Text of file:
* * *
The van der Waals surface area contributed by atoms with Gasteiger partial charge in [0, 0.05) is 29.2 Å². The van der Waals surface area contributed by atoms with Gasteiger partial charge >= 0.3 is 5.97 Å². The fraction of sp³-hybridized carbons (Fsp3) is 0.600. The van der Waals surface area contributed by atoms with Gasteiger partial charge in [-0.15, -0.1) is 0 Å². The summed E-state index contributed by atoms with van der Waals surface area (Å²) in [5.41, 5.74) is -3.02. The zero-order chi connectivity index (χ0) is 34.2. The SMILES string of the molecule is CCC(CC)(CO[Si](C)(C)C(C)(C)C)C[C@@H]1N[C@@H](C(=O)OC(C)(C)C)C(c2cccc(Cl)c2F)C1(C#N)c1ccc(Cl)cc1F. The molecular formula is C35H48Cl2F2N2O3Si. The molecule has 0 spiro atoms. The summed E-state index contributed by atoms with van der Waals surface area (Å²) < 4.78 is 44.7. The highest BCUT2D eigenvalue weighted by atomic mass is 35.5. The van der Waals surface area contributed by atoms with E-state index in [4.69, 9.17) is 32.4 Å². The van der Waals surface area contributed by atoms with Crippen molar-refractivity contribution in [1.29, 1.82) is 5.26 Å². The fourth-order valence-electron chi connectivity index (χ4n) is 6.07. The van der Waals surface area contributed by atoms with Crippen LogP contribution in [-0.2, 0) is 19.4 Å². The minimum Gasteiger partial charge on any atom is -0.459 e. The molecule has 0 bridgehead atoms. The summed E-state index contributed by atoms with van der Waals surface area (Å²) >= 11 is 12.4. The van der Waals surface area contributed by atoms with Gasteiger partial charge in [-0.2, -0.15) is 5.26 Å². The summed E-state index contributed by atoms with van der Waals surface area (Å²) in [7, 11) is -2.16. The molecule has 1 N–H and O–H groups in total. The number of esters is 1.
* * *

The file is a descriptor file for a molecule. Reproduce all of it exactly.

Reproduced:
The van der Waals surface area contributed by atoms with Gasteiger partial charge in [0, 0.05) is 29.2 Å². The van der Waals surface area contributed by atoms with Gasteiger partial charge >= 0.3 is 5.97 Å². The fraction of sp³-hybridized carbons (Fsp3) is 0.600. The van der Waals surface area contributed by atoms with Gasteiger partial charge in [-0.15, -0.1) is 0 Å². The summed E-state index contributed by atoms with van der Waals surface area (Å²) in [5.41, 5.74) is -3.02. The zero-order chi connectivity index (χ0) is 34.2. The SMILES string of the molecule is CCC(CC)(CO[Si](C)(C)C(C)(C)C)C[C@@H]1N[C@@H](C(=O)OC(C)(C)C)C(c2cccc(Cl)c2F)C1(C#N)c1ccc(Cl)cc1F. The molecular formula is C35H48Cl2F2N2O3Si. The molecule has 0 spiro atoms. The summed E-state index contributed by atoms with van der Waals surface area (Å²) < 4.78 is 44.7. The highest BCUT2D eigenvalue weighted by atomic mass is 35.5. The van der Waals surface area contributed by atoms with E-state index in [4.69, 9.17) is 32.4 Å². The van der Waals surface area contributed by atoms with Crippen molar-refractivity contribution in [1.29, 1.82) is 5.26 Å². The fourth-order valence-electron chi connectivity index (χ4n) is 6.07. The van der Waals surface area contributed by atoms with Crippen LogP contribution in [-0.2, 0) is 19.4 Å². The minimum Gasteiger partial charge on any atom is -0.459 e. The molecule has 0 bridgehead atoms. The summed E-state index contributed by atoms with van der Waals surface area (Å²) >= 11 is 12.4. The van der Waals surface area contributed by atoms with Gasteiger partial charge in [-0.2, -0.15) is 5.26 Å². The summed E-state index contributed by atoms with van der Waals surface area (Å²) in [7, 11) is -2.16. The molecule has 1 N–H and O–H groups in total. The number of esters is 1.